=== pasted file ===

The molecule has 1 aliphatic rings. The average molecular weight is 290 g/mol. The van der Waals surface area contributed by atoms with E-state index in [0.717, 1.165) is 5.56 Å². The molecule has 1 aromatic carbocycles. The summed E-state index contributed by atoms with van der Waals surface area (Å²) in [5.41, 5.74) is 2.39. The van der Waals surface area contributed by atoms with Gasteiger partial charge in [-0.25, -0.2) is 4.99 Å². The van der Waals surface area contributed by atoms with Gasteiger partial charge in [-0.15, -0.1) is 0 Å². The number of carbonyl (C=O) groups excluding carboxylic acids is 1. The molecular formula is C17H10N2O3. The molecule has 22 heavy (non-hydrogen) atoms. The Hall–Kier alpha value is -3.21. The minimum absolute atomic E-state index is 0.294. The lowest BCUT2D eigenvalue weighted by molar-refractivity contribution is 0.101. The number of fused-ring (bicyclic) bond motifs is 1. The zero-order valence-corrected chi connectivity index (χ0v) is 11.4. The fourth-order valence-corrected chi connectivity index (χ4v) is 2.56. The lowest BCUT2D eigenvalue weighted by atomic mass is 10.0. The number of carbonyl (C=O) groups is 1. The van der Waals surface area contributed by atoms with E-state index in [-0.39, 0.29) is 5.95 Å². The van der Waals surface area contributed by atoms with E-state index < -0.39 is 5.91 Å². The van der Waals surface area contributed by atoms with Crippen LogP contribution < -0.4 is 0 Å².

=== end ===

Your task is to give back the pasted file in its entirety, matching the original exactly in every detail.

The molecule has 1 aliphatic rings. The average molecular weight is 290 g/mol. The van der Waals surface area contributed by atoms with E-state index in [0.717, 1.165) is 5.56 Å². The molecule has 1 aromatic carbocycles. The summed E-state index contributed by atoms with van der Waals surface area (Å²) in [5.41, 5.74) is 2.39. The van der Waals surface area contributed by atoms with Gasteiger partial charge in [-0.25, -0.2) is 4.99 Å². The van der Waals surface area contributed by atoms with Gasteiger partial charge in [-0.15, -0.1) is 0 Å². The number of carbonyl (C=O) groups excluding carboxylic acids is 1. The molecular formula is C17H10N2O3. The molecule has 22 heavy (non-hydrogen) atoms. The Hall–Kier alpha value is -3.21. The minimum absolute atomic E-state index is 0.294. The lowest BCUT2D eigenvalue weighted by molar-refractivity contribution is 0.101. The number of fused-ring (bicyclic) bond motifs is 1. The zero-order valence-corrected chi connectivity index (χ0v) is 11.4. The fourth-order valence-corrected chi connectivity index (χ4v) is 2.56. The lowest BCUT2D eigenvalue weighted by atomic mass is 10.0. The number of carbonyl (C=O) groups is 1. The van der Waals surface area contributed by atoms with E-state index in [-0.39, 0.29) is 5.95 Å². The van der Waals surface area contributed by atoms with E-state index < -0.39 is 5.91 Å². The van der Waals surface area contributed by atoms with Crippen LogP contribution < -0.4 is 0 Å².